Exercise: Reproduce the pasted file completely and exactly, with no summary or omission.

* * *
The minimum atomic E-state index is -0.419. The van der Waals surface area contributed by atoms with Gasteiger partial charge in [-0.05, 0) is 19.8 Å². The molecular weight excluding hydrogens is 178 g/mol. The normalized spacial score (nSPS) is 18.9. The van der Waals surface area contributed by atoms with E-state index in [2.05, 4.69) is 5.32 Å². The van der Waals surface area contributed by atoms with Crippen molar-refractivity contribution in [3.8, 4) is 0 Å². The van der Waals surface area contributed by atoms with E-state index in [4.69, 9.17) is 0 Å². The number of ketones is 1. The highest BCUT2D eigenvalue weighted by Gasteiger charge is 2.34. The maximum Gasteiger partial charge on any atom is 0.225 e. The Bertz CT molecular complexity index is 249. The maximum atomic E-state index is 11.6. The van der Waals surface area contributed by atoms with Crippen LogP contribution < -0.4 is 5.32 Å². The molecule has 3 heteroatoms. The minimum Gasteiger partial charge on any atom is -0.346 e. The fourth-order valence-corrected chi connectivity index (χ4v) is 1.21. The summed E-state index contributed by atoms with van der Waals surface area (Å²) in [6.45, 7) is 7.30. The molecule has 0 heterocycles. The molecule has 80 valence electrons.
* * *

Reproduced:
The minimum atomic E-state index is -0.419. The van der Waals surface area contributed by atoms with Gasteiger partial charge in [-0.05, 0) is 19.8 Å². The molecular weight excluding hydrogens is 178 g/mol. The normalized spacial score (nSPS) is 18.9. The van der Waals surface area contributed by atoms with E-state index in [2.05, 4.69) is 5.32 Å². The van der Waals surface area contributed by atoms with Crippen molar-refractivity contribution in [3.8, 4) is 0 Å². The van der Waals surface area contributed by atoms with E-state index in [4.69, 9.17) is 0 Å². The number of ketones is 1. The highest BCUT2D eigenvalue weighted by Gasteiger charge is 2.34. The maximum Gasteiger partial charge on any atom is 0.225 e. The Bertz CT molecular complexity index is 249. The maximum atomic E-state index is 11.6. The van der Waals surface area contributed by atoms with Crippen LogP contribution < -0.4 is 5.32 Å². The molecule has 3 heteroatoms. The minimum Gasteiger partial charge on any atom is -0.346 e. The fourth-order valence-corrected chi connectivity index (χ4v) is 1.21. The summed E-state index contributed by atoms with van der Waals surface area (Å²) in [6.45, 7) is 7.30. The molecule has 0 heterocycles. The molecule has 80 valence electrons.